Compiling Existing Strategies and Tools

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Existing Approaches to Personalisation

This section presents existing approaches towards personalization related to accessibility and usability. This includes existing standards, projects as well as other related concepts and frameworks. Furthermore, machine-learning approaches for personalization are described. 

Personalization - Producing an end-user experience that is uniquely appropriate for each individual [sea07]

Personalization can be viewed from the question where it is performed:

  1. Personalization can be performed by the information system. In this case user data are collected implicitly by the system itself and inferences about the user need are made. In order to do any adaptation, information about the user is stored in a user profile, either on the local machine or in centralized database. A user profile consists of personal user information (such as name or ID) and information the system will use for adaptation.
  2. Personalization can be also performed by the user. That means modification of page layout, system changes explicitly performed by the user using the features provided by the system. For example alternative style, individual zoom setting or preferences regarding the content belong to this category. Advantage of this method is that it presents the users desire.

Both approaches to personalization could cause conflicts because computed user needs and user preference are not the same as real user needs and preferences. For example: the user might not understand the ramifications of a particular choice. For our approach to personalization it is important that we do not take control away from the user.

Furthermore, personalization can be viewed from the question what can be personalized. Different classifications have been published to which design areas interface adaptation can be applied. With the focus on web application we can distinguish between three areas of a system [bru02]: Selection of content, Presentation of information, Navigation. A classification based on adaptive email system distinguishes between 4 areas [pen07]: Content, Presentation, Media Selection, Adaptations of specific devices.  Adaptive user interfaces which aim at improving the accessibility will have to take into consideration the following design areas:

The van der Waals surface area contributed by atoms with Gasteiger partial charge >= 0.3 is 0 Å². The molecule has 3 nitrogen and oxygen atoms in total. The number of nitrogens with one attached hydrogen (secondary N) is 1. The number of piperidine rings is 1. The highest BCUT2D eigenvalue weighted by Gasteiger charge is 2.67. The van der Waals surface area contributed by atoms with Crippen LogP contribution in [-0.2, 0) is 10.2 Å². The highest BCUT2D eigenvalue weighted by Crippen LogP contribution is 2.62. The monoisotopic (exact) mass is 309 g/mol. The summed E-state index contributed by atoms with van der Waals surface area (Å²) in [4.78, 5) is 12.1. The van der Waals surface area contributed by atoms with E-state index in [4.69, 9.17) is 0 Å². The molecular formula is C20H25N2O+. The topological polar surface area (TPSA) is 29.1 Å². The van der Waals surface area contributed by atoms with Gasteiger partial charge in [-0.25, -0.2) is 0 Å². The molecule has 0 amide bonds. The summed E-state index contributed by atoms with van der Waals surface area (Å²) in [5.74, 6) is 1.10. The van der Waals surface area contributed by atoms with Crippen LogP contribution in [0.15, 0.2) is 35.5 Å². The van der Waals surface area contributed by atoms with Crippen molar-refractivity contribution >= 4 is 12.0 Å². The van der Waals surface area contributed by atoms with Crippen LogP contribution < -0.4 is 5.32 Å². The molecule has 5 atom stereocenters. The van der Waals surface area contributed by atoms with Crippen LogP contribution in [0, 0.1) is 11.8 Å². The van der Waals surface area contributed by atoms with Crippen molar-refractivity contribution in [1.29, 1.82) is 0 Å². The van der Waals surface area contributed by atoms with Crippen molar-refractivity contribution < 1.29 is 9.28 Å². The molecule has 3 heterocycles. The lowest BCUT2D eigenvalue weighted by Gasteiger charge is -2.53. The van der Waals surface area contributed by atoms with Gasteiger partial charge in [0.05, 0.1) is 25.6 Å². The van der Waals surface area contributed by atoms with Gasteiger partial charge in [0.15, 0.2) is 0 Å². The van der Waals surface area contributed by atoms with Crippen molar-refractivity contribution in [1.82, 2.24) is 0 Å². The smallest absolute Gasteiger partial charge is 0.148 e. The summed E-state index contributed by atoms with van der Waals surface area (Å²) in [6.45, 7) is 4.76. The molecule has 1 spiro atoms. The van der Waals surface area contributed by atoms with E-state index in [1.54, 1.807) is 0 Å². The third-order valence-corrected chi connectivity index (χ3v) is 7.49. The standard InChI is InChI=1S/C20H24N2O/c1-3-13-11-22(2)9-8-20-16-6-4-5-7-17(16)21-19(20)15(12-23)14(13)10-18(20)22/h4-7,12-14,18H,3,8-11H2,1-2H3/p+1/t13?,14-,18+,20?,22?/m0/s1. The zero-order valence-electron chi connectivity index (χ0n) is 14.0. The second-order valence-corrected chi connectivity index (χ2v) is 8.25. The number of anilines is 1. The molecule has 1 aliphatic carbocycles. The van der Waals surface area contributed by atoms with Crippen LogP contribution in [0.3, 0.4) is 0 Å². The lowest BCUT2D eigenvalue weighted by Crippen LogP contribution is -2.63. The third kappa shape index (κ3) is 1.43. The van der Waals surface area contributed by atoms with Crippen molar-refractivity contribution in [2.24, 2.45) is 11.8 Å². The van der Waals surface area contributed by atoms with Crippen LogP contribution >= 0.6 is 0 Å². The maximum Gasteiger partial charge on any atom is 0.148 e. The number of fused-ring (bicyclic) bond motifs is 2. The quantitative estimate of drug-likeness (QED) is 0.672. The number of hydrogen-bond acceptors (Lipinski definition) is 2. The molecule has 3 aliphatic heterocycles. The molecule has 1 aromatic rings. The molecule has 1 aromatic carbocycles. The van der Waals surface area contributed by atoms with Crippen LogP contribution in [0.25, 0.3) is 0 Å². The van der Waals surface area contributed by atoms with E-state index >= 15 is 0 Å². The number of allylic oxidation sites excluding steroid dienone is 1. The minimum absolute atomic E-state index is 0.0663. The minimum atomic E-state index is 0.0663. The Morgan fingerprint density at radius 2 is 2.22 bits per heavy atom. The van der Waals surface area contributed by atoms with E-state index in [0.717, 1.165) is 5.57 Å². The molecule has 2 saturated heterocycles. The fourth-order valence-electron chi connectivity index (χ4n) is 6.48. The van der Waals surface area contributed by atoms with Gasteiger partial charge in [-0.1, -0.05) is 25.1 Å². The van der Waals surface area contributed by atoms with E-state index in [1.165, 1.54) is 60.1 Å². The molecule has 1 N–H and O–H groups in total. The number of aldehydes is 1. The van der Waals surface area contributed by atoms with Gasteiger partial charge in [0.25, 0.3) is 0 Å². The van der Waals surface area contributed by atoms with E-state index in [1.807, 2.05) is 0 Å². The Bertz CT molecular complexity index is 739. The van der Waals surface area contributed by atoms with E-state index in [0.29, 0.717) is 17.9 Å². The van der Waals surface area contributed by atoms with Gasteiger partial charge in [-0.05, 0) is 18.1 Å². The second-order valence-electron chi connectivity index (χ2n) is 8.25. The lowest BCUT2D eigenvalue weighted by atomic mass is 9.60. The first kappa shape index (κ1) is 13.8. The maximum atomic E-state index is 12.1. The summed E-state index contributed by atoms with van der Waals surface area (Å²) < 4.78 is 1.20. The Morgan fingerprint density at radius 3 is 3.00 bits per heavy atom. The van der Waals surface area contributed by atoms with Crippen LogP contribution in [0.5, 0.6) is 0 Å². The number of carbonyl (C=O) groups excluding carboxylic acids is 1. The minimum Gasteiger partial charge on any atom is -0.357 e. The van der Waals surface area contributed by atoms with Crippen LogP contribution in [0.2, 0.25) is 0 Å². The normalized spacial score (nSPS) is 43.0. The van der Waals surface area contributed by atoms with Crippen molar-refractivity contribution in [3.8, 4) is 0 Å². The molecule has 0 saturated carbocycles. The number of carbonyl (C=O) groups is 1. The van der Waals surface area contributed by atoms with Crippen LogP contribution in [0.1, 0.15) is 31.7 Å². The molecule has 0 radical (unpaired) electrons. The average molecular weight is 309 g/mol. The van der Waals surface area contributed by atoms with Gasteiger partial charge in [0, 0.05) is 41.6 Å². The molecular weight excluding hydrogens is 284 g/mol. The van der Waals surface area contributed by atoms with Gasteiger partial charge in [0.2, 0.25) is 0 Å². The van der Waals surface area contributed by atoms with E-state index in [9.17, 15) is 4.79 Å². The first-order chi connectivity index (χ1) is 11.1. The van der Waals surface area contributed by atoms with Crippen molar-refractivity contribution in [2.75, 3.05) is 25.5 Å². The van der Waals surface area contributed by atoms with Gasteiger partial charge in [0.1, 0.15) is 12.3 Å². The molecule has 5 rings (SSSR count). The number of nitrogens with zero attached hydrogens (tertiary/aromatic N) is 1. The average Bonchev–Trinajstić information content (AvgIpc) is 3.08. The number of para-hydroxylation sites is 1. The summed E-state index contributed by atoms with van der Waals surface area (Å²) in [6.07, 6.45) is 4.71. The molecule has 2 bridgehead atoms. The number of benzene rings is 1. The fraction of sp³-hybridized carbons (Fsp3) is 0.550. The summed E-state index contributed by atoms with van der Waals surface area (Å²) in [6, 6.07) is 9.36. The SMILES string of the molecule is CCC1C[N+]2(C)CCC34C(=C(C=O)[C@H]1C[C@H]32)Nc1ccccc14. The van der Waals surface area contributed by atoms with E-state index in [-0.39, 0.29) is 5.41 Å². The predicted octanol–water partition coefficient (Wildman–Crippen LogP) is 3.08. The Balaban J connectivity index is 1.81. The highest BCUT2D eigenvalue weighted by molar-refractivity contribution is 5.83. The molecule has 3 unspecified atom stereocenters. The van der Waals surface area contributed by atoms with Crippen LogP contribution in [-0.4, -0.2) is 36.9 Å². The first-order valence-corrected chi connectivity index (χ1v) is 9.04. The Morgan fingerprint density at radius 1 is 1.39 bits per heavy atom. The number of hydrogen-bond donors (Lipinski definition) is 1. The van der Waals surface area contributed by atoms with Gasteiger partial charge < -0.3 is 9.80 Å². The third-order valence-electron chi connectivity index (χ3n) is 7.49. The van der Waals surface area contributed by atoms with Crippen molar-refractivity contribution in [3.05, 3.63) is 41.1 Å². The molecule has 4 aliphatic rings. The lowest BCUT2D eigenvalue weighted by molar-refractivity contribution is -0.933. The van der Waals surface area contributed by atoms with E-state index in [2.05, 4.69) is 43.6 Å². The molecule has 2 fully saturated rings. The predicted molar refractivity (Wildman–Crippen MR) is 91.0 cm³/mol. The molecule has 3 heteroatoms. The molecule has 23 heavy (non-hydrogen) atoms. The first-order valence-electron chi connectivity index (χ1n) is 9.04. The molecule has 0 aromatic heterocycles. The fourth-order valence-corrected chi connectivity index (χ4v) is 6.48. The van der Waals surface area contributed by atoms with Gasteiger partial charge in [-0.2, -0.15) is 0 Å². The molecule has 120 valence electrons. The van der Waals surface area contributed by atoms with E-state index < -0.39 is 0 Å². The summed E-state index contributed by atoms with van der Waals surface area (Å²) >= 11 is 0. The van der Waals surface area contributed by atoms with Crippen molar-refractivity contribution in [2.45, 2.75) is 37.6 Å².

1. adaptive content selection
  2. adaptive presentation
  3. adaptive navigation
  4. adaptive input mechanisms including the support of different input devices and technologies

Classification

Based on the following issues an analysis towards approaches of personalization related to accessibility and usability has been done:

  • Domain - The application domain of the approach.
  • Goal - The objective of the approach.
  • Adaptation - The design areas that are considered for personalization.
  • Method - Which personalization method is applied by an approach?
  • User Model - Which standard is used and which user groups are considered.
  • Context - Does the approach consider contextual information of the user?

1. Existing Applications (adaptive or adaptable)

Project
Domain
Goal
Adaptation



Method

User Model


Context



Content
Presentation
Navigation
Input
adaptive
adaptable
Standard
User Group
Kind of Personal Data (preferences, body functions, diagnostic)
MyDocStore
Accessible Documents
Transfering accessible personalized files between platforms.
x
x



x
unknown
user with print disabilities

unknown
MultiReader
Multimedia eBooks, Documents
On document for all
x
x
x


x
no
General, Blind, partially sighted, deaf readers, dyslexic readers

no
SNAPI
Public digital Terminals
Promote standardisation on smart media.

x
x
x

x
EN1332-4


no
APSIS4all
Public digital Terminals
Personalization of Public digital terminal.

x
x
x

x
EN1332-4


no
Web4All
Public Computer Workstations